The company offered a few other details about the trojan that led to the unprecedented decision to alert users via its website.
"The malware appears to have gotten onto users computers from one of roughly a hundred variants of fake antivirus or fake AV software that has been in circulation for a while" Google said.
The company notes that it's not aware of a common name for the trojan discovered by its engineers while investigating unusual search traffic. This means the piece of malware is not widely detected yet and is only picked up by generic signatures.
Nevertheless the trojan is relatively widespread Google claiming that a couple million machines are affected by this malware and that hundreds of thousands of users have already been warned.
The company tried to address concerns expressed by various people that its warnings might be later spoofed by cyber criminals to distribute malware.
"We've heard from a number of you that you're thinking about the potential for an attacker to copy our notice and attempt to point users to a dangerous site instead. It's a good security practice to be cautious about the links you click so the spirit of those comments is spot-on" Google security engineer Damian Menscher wrote.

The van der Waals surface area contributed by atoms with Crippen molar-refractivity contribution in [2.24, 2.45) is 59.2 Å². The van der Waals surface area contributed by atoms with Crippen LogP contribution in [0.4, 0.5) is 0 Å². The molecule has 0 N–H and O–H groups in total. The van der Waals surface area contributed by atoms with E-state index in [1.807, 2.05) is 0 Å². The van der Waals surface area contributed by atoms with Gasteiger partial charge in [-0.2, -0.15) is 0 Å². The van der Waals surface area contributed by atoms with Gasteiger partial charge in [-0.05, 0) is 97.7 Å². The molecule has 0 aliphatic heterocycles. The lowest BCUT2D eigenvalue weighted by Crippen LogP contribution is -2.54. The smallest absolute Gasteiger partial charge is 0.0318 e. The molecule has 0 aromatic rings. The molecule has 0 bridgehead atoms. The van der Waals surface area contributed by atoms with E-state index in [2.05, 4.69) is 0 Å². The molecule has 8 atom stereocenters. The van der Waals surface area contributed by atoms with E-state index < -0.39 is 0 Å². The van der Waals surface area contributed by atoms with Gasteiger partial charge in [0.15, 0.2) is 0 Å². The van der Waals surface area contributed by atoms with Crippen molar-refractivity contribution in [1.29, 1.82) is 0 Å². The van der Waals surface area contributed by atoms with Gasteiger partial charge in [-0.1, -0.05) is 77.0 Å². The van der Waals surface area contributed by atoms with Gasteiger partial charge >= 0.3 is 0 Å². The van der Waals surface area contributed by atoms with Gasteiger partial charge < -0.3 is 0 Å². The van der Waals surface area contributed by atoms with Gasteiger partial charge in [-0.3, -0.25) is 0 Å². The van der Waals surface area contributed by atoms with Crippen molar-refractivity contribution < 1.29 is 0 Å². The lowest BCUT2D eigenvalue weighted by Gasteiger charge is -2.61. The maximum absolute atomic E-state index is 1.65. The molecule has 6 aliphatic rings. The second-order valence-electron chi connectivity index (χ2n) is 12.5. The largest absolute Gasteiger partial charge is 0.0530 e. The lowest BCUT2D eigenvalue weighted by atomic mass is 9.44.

"We thought about this too which is why the notice appears only at the top of our search results page. Falsifying the message on this page would require prior compromise of that computer so the notice is not a risk to additional users" he explains.
Of course that's not necessarily true. Let's imagine a rogue link on a legit compromised site which takes users to a spoofed Google search results page displaying the fake warning with another link to a fake antivirus product. That would make for a pretty powerful social engineering attack.